While we were in Wyoming for Hamilton's procedures, we received a frantic set of text messages and videos regarding Erin. After several months of rehab for the starvation she had suffered, she'd finally turned the corner and was growing and packing on weight very quickly. In fact, too quickly, as she was now showing symptoms of contracted tendons on her hind feet. She was walking and standing on her toes, not her heels, and as the day went by she progressed to a horrifying buckling of her fetlocks that was not only difficult to watch but had us seriously concerned.
Since we were out of town, we had the volunteers take her to the vet to be watched in case things went downhill quickly. Luckily, some bute and stall rest stopped the buckling. Neurological issues were ruled out and we were left with what appears to be a growth and conformation related tendon issue. We had Hamilton's vet, Dr. Ted Vlahos, review the videos as well, and the consensus is that she likely just grew too quickly, and her tendons were unable to keep up. It's not uncommon in yearlings.
Unfortunately, with her ringbone from starvation and her very upright conformation, there are really no treatment options that can help her. Normally, one can actually cut that tendon without problems, but in her case, that surgery isn't recommended due to her build and ringbone. So, for now, she's going to have to get through this on her own. She is on controlled and limited turnout and exercise, and a controlled diet meant to slow down her growth (meaning we'll be keeping her leaner than some would like). Unfortunately, that's mandatory for any chance at a semi-normal life for her. She already is expected to be a pasture pal, companion type horse anyway, so her long term prognosis hasn't changed, but we want to give her every chance we can!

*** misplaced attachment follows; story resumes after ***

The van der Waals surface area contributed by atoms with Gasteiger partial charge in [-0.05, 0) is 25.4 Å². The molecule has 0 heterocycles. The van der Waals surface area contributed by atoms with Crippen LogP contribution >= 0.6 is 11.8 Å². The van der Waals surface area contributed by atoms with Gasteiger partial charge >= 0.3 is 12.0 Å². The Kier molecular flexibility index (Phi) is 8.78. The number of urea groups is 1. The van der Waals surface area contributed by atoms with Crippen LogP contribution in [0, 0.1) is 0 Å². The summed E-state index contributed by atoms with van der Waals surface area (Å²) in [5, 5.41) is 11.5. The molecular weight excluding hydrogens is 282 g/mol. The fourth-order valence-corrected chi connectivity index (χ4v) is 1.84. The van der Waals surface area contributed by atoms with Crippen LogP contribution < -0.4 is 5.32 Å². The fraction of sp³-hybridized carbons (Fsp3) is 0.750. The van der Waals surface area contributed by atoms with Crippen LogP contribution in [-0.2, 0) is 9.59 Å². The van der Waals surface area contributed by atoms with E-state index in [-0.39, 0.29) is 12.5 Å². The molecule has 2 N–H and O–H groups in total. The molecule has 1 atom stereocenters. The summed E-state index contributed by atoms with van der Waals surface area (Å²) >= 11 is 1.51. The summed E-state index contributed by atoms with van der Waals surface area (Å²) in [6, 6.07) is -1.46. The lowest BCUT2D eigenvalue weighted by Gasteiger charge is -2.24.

At one month of rehab, Erin seems to be doing well. Her left hind is back to normal, standing properly and landing as it should. Her right hind remains a bit more upright so we've added a shoe to encourage her not to stand on her toe, however with the conformation and ringbone it's hard to tell if it's truly struggling or if she's just that upright. At this point, we suspect the tendons have caught up as she runs and plays normally, without any sign of lameness or pain, and we see no other symptoms such as swelling or buckling. She and Hamilton will remain in a small paddock near the barn with the option to come in to a stall overnight throughout winter, however, as we monitor them both to ensure they are doing the best they can.